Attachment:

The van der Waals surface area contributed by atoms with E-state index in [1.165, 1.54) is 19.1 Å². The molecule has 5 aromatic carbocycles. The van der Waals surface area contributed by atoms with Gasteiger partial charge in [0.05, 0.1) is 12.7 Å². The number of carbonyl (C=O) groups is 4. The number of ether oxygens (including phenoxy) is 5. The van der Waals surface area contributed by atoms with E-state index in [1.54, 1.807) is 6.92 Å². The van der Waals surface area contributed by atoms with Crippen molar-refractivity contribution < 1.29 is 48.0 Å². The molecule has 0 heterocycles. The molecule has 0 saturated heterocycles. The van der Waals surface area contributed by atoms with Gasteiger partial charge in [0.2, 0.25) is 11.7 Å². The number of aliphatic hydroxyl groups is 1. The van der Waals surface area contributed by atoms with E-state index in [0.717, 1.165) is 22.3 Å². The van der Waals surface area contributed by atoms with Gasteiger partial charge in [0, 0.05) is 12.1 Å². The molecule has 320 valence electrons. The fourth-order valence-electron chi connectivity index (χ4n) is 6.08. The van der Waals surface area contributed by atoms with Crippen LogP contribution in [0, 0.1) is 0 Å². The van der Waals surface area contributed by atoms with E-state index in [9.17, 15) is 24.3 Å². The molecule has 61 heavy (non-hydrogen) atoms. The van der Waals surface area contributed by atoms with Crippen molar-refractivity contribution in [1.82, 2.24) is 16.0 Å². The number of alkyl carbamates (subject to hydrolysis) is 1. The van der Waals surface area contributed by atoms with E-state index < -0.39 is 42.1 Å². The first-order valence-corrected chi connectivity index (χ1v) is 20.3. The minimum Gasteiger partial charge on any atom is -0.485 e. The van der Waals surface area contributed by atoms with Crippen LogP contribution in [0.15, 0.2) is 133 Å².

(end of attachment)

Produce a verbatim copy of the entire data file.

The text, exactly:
The van der Waals surface area contributed by atoms with E-state index in [1.165, 1.54) is 19.1 Å². The molecule has 5 aromatic carbocycles. The van der Waals surface area contributed by atoms with Gasteiger partial charge in [0.05, 0.1) is 12.7 Å². The number of carbonyl (C=O) groups is 4. The number of ether oxygens (including phenoxy) is 5. The van der Waals surface area contributed by atoms with E-state index in [1.54, 1.807) is 6.92 Å². The van der Waals surface area contributed by atoms with Crippen molar-refractivity contribution < 1.29 is 48.0 Å². The molecule has 0 heterocycles. The molecule has 0 saturated heterocycles. The van der Waals surface area contributed by atoms with Gasteiger partial charge in [0.2, 0.25) is 11.7 Å². The number of aliphatic hydroxyl groups is 1. The van der Waals surface area contributed by atoms with E-state index in [0.717, 1.165) is 22.3 Å². The van der Waals surface area contributed by atoms with Gasteiger partial charge in [0, 0.05) is 12.1 Å². The molecule has 320 valence electrons. The fourth-order valence-electron chi connectivity index (χ4n) is 6.08. The van der Waals surface area contributed by atoms with Crippen LogP contribution in [0, 0.1) is 0 Å². The van der Waals surface area contributed by atoms with E-state index in [9.17, 15) is 24.3 Å². The molecule has 61 heavy (non-hydrogen) atoms. The van der Waals surface area contributed by atoms with Crippen molar-refractivity contribution in [1.82, 2.24) is 16.0 Å². The number of alkyl carbamates (subject to hydrolysis) is 1. The van der Waals surface area contributed by atoms with E-state index < -0.39 is 42.1 Å². The first-order valence-corrected chi connectivity index (χ1v) is 20.3. The minimum Gasteiger partial charge on any atom is -0.485 e. The van der Waals surface area contributed by atoms with Crippen LogP contribution in [0.15, 0.2) is 133 Å².